• Organizational and staff incentive structures
      • Finance related issues (source of funds, capital structure)
      • Legal issues: regulations etc.
      • Business plan related issues: scale, expansion strategy etc.
    • Corporate partnerships: attractive track to build access to microfinance
  • Support new MFIs: The Venture Capitalist model
    • VCs specifically focused on the micro-finance space: Lok Capital, Aavishkar and Bellwether. 
    • Bellwether
      • three equity commitments for start-ups
      • increased the size of fund from 10mn USD to 25mn USD.
    • ICICI Bank solution:
      • Each MFI will need to reach a minimal CRISIL or an MCRIL operational sustainability rating
      • Then the entrepreneur buys out the stake of the VC and ICICI Bank gives an option to the entrepreneur to take a long-term debt to finance this buy out.
  • Scaling-up: what form of support is needed?
    • Interest rates should reflect the costs of transactions/probability of default and be sustainable
    • Focus on diminishing the cost of these transactions and expand access
    Equity support, Remove caps and floors, create facilitative infrastructure to reduce transaction costs
  • Alternate channels
    • Agent model
      • Model of LIC
      • Challenge: control fraud
    • Internet connectivity
      • BSNL: if wireless system installed ate the existing connected rural exchanges: 80-85% of villages could be connected
      • Variety of devices that can work with internet kiosks: biometric low-cost ATMs
      • Makes controlling fraud easier
  • Internet Kiosks Connectivity
    • STD/PCO:
    • Enabling voice communication
    Printer & Other Accessories : Enabling job work
    • Kiosk Operator:
    • Entrepreneur
    • Provides commercial services
    Multimedia PC with Power backup Internet Kiosk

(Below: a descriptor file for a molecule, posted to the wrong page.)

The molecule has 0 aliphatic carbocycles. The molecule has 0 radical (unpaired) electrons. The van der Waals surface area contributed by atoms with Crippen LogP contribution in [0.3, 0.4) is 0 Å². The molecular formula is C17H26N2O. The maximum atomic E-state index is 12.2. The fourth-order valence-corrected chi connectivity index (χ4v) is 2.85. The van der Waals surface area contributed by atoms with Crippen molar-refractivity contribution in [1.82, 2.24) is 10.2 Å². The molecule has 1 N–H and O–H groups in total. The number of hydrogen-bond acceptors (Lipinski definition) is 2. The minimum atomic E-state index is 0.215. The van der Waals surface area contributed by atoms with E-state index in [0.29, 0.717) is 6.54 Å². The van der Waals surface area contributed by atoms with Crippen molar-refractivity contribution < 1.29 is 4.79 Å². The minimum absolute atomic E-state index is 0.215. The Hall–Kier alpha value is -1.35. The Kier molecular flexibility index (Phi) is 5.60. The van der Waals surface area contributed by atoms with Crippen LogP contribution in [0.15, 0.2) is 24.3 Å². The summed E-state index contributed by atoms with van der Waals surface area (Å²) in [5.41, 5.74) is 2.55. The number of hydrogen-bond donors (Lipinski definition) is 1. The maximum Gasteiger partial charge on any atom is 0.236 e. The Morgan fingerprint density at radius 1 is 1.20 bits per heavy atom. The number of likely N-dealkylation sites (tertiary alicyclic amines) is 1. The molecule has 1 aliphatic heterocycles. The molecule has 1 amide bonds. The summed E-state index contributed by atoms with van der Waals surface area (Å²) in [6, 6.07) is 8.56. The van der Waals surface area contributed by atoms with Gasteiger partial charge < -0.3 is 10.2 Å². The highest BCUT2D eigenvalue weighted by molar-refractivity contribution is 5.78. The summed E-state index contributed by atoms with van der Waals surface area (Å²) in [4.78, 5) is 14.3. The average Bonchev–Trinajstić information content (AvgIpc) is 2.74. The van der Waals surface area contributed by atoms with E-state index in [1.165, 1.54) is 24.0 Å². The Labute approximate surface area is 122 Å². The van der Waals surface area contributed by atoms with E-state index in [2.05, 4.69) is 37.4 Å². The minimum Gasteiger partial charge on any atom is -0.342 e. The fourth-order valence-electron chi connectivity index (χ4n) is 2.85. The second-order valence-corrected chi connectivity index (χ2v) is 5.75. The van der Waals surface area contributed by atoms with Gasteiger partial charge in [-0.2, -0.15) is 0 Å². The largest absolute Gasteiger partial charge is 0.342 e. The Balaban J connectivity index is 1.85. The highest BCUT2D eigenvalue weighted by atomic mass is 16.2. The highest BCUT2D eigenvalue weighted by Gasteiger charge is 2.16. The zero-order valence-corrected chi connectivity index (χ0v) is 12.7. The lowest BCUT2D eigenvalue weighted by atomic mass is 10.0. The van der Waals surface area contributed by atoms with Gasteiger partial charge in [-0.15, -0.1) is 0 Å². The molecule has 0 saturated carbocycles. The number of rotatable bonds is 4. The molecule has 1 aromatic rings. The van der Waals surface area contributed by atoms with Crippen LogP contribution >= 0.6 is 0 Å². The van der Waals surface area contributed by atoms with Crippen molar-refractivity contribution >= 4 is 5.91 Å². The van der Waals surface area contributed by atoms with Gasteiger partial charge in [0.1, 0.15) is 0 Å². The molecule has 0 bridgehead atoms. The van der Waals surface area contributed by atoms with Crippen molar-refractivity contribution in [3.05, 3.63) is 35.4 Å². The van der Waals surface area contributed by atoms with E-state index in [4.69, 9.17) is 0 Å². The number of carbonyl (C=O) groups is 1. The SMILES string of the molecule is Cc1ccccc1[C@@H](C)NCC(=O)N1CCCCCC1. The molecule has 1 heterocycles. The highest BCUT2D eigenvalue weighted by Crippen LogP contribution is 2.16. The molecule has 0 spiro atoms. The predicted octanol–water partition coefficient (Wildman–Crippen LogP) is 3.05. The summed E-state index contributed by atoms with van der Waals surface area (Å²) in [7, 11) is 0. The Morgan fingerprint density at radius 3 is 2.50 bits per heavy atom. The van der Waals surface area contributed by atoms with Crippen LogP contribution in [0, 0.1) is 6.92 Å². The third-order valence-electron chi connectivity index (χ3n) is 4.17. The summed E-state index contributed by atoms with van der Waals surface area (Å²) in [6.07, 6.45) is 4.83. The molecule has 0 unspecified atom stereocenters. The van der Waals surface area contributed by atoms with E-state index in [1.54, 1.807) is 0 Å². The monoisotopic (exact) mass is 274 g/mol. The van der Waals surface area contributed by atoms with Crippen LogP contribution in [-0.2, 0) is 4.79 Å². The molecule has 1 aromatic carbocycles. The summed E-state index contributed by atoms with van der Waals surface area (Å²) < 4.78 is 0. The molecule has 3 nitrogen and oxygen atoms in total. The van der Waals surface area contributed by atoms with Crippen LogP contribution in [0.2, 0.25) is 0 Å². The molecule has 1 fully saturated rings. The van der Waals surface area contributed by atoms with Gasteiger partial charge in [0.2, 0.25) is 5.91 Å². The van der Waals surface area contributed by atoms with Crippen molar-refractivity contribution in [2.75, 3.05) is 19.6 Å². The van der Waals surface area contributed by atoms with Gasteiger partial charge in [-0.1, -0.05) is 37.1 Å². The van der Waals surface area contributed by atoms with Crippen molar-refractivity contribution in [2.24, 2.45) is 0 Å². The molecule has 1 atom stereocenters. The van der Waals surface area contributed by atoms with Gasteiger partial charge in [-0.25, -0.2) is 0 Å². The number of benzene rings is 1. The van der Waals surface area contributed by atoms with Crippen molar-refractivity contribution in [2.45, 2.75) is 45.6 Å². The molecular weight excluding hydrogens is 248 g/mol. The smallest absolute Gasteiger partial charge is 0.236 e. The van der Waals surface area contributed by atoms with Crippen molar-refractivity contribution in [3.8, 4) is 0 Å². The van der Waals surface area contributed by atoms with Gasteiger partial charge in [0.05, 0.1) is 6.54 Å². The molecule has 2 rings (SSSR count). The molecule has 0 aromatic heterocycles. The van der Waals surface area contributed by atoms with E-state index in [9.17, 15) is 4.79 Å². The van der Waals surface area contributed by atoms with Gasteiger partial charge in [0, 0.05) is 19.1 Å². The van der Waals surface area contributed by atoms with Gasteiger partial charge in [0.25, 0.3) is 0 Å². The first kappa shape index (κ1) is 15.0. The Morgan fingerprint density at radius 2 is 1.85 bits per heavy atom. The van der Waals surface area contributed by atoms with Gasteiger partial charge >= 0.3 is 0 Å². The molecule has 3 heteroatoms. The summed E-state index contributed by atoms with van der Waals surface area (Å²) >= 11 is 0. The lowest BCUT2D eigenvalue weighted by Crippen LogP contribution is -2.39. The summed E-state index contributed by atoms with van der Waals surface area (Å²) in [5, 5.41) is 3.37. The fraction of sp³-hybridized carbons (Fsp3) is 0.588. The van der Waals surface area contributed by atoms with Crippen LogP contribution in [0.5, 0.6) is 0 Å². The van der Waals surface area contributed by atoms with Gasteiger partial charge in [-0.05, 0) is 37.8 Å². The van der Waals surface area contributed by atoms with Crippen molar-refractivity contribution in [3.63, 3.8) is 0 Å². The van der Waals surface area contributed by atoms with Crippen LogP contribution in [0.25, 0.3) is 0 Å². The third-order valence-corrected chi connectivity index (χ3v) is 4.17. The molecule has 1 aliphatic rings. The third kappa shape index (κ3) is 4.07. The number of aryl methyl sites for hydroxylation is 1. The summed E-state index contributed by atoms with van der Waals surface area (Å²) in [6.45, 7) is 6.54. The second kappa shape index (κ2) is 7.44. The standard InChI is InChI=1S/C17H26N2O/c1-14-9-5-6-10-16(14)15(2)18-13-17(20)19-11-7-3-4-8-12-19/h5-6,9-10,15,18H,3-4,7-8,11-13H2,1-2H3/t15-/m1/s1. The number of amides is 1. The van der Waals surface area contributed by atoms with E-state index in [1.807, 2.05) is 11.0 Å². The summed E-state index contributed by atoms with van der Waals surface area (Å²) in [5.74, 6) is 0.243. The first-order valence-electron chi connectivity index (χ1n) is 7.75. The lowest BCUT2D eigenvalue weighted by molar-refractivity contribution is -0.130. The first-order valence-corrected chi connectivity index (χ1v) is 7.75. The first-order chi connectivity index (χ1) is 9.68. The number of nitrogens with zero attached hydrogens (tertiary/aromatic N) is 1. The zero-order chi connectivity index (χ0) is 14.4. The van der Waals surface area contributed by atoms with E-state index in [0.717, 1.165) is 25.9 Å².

• Internet kiosks
    • ITC, nLogue, Drishtee: more than 6000 internet kiosks using Wireless in Local Loop, VSAT terminals
    • ICICI partnered with some of these organizations
      • Finance individual entrepreneurs to purchase operating license and equipment
      • Break even within 1 st year
      • Suite of financial services
      • 2000 kiosks
  • Internet kiosks: remaining gaps
    • Providing constant connectivity expensive
    • Finding motivated entrepreneurs difficult
    • Break even has been delayed for various reasons (required back-end systems to service clients difficult tp find etc.)
  • ICICI Bank strategy: summary Conventional Rural Banking Branch based Manpower intensive Product driven Single product Our strategy Hybrid channels Technology intensive Customer driven Multiple products
  • Maximize impact of microfinance: challenges
  • Maximize impact Vulnerability Need for More than credit Differences among customers Need for customized products Understand what programmes work the best and for whom
  • Maximize impact Local Financial Institution: serving all credit constraint- Segments in 2-3 districts Employment scarcity Other constraints Finance other credit constraint segments MFI-sectoral experts Partnerships
  • Range of Microfinancial services:
    • Individual lending
      • Information problem
      • No unique ID
      • No credit info sharing
      • Need technology!
    • Insurance
      • Adverse selection, moral hazard, fraud
  • Range of Microfinancial services:
    • Health insurance
      • Reimbursement model
      • Cashless model
      • How to identify illness?
      • How to avoid fraud?
    • Livestock insurance
      • Recognize cause of death
      • Identify animal (role of technology)
  • Range of Microfinancial services:
    • Weather insurance
      • Index-based: index created by assigning weights to critical time periods
      • Past weather data mapped to this index to arrive at normal treshhold index
      • If deviation: compensation
    • Commodity price derivatives
      • NCDEX: offers price discovery services: offer farmers instruments to hedge pre and post harvest risks
      • Makes using commodity as collateral possible
  • Range of Microfinancial services:
    • Savings and investments products
      • Could be offered through Money Market Mutual Fund: MFI acts as agent
    • Remittances
      • 10 million seasonal and circular migrants (National Commission on Rural Labour)
      • Adhikar, Orissa
      • ICICI: remittance product through internet kiosks
  • Key enablers needed for maximize impact and scaling up
    • Credit Bureau
    • Unique identifier